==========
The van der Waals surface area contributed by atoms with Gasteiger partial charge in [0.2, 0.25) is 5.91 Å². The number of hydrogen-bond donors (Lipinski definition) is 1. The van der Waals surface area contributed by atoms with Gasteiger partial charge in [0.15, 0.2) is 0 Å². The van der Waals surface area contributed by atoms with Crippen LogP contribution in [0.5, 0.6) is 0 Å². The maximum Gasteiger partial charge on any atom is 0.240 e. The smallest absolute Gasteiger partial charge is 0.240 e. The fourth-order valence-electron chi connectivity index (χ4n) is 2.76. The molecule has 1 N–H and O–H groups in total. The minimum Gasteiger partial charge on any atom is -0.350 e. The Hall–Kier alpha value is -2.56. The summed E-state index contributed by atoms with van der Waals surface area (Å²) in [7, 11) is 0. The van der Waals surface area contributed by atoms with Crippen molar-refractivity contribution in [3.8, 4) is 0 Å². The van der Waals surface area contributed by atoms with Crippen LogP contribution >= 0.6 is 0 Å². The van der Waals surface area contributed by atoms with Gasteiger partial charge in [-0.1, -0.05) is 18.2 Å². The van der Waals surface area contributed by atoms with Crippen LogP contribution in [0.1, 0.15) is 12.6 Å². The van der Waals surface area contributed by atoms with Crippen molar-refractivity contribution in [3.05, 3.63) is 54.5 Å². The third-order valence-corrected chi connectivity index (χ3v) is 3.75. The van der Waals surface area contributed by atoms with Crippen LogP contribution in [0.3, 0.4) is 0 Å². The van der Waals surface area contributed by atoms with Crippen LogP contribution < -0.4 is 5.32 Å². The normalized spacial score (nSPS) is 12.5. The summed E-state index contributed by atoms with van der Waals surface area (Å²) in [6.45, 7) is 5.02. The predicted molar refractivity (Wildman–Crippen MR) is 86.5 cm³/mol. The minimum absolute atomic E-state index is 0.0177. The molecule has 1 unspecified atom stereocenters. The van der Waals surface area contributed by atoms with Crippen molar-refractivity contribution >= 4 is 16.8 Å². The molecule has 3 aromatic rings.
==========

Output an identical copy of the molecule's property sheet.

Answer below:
The van der Waals surface area contributed by atoms with Gasteiger partial charge in [0.2, 0.25) is 5.91 Å². The number of hydrogen-bond donors (Lipinski definition) is 1. The van der Waals surface area contributed by atoms with Gasteiger partial charge in [0.15, 0.2) is 0 Å². The van der Waals surface area contributed by atoms with Crippen LogP contribution in [0.5, 0.6) is 0 Å². The maximum Gasteiger partial charge on any atom is 0.240 e. The smallest absolute Gasteiger partial charge is 0.240 e. The fourth-order valence-electron chi connectivity index (χ4n) is 2.76. The molecule has 1 N–H and O–H groups in total. The minimum Gasteiger partial charge on any atom is -0.350 e. The Hall–Kier alpha value is -2.56. The summed E-state index contributed by atoms with van der Waals surface area (Å²) in [7, 11) is 0. The van der Waals surface area contributed by atoms with Crippen molar-refractivity contribution in [3.8, 4) is 0 Å². The van der Waals surface area contributed by atoms with Crippen LogP contribution >= 0.6 is 0 Å². The van der Waals surface area contributed by atoms with Gasteiger partial charge in [-0.1, -0.05) is 18.2 Å². The van der Waals surface area contributed by atoms with Crippen LogP contribution in [0.1, 0.15) is 12.6 Å². The van der Waals surface area contributed by atoms with Crippen molar-refractivity contribution in [3.05, 3.63) is 54.5 Å². The third-order valence-corrected chi connectivity index (χ3v) is 3.75. The van der Waals surface area contributed by atoms with Crippen LogP contribution in [0.3, 0.4) is 0 Å². The van der Waals surface area contributed by atoms with Crippen LogP contribution < -0.4 is 5.32 Å². The normalized spacial score (nSPS) is 12.5. The summed E-state index contributed by atoms with van der Waals surface area (Å²) in [6.45, 7) is 5.02. The predicted molar refractivity (Wildman–Crippen MR) is 86.5 cm³/mol. The minimum absolute atomic E-state index is 0.0177. The molecule has 1 unspecified atom stereocenters. The van der Waals surface area contributed by atoms with Crippen molar-refractivity contribution >= 4 is 16.8 Å². The molecule has 3 aromatic rings.